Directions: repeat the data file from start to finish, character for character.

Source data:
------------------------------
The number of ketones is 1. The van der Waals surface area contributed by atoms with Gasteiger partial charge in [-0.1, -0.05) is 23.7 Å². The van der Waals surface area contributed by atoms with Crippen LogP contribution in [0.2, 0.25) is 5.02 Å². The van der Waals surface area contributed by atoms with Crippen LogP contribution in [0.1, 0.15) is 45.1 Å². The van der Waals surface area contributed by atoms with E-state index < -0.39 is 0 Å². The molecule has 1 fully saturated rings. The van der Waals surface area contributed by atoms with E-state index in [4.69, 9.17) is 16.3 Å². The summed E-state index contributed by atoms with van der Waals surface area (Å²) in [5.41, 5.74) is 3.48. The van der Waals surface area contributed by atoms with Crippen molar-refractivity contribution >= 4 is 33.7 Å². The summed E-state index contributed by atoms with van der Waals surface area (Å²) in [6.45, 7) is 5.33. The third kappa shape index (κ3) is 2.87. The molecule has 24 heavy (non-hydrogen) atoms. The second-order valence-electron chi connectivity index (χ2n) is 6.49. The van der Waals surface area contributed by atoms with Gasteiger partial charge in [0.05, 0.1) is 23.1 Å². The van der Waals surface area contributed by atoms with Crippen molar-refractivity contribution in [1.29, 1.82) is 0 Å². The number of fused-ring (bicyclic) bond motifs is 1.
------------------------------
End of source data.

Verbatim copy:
The number of ketones is 1. The van der Waals surface area contributed by atoms with Gasteiger partial charge in [-0.1, -0.05) is 23.7 Å². The van der Waals surface area contributed by atoms with Crippen LogP contribution in [0.2, 0.25) is 5.02 Å². The van der Waals surface area contributed by atoms with Crippen LogP contribution in [0.1, 0.15) is 45.1 Å². The van der Waals surface area contributed by atoms with E-state index < -0.39 is 0 Å². The molecule has 1 fully saturated rings. The van der Waals surface area contributed by atoms with E-state index in [4.69, 9.17) is 16.3 Å². The summed E-state index contributed by atoms with van der Waals surface area (Å²) in [5.41, 5.74) is 3.48. The van der Waals surface area contributed by atoms with Crippen molar-refractivity contribution >= 4 is 33.7 Å². The summed E-state index contributed by atoms with van der Waals surface area (Å²) in [6.45, 7) is 5.33. The third kappa shape index (κ3) is 2.87. The molecule has 24 heavy (non-hydrogen) atoms. The second-order valence-electron chi connectivity index (χ2n) is 6.49. The van der Waals surface area contributed by atoms with Gasteiger partial charge in [0.05, 0.1) is 23.1 Å². The van der Waals surface area contributed by atoms with Crippen molar-refractivity contribution in [1.29, 1.82) is 0 Å². The number of fused-ring (bicyclic) bond motifs is 1.